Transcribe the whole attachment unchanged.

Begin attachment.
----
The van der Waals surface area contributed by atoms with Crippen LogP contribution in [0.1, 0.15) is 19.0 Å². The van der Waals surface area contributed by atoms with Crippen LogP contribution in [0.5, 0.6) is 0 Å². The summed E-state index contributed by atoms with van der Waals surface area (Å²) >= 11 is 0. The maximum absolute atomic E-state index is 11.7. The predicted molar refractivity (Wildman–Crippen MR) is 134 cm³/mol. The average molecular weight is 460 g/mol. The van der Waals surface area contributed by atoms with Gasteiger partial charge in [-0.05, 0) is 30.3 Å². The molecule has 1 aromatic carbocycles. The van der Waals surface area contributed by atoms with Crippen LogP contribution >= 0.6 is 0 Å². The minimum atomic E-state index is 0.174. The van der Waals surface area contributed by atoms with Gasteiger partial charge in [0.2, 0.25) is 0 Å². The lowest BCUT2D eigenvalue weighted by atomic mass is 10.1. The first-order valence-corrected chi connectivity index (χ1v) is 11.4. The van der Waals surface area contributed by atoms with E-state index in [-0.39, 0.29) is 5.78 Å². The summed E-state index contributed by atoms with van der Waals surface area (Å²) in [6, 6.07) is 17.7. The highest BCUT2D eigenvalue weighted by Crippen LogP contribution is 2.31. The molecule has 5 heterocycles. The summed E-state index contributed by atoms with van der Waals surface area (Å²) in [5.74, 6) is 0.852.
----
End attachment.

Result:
The van der Waals surface area contributed by atoms with Crippen LogP contribution in [0.1, 0.15) is 19.0 Å². The van der Waals surface area contributed by atoms with Crippen LogP contribution in [0.5, 0.6) is 0 Å². The summed E-state index contributed by atoms with van der Waals surface area (Å²) >= 11 is 0. The maximum absolute atomic E-state index is 11.7. The predicted molar refractivity (Wildman–Crippen MR) is 134 cm³/mol. The average molecular weight is 460 g/mol. The van der Waals surface area contributed by atoms with Gasteiger partial charge in [-0.05, 0) is 30.3 Å². The molecule has 1 aromatic carbocycles. The van der Waals surface area contributed by atoms with Crippen LogP contribution >= 0.6 is 0 Å². The minimum atomic E-state index is 0.174. The van der Waals surface area contributed by atoms with Gasteiger partial charge in [0.2, 0.25) is 0 Å². The lowest BCUT2D eigenvalue weighted by atomic mass is 10.1. The first-order valence-corrected chi connectivity index (χ1v) is 11.4. The van der Waals surface area contributed by atoms with E-state index in [-0.39, 0.29) is 5.78 Å². The summed E-state index contributed by atoms with van der Waals surface area (Å²) in [6, 6.07) is 17.7. The highest BCUT2D eigenvalue weighted by Crippen LogP contribution is 2.31. The molecule has 5 heterocycles. The summed E-state index contributed by atoms with van der Waals surface area (Å²) in [5.74, 6) is 0.852.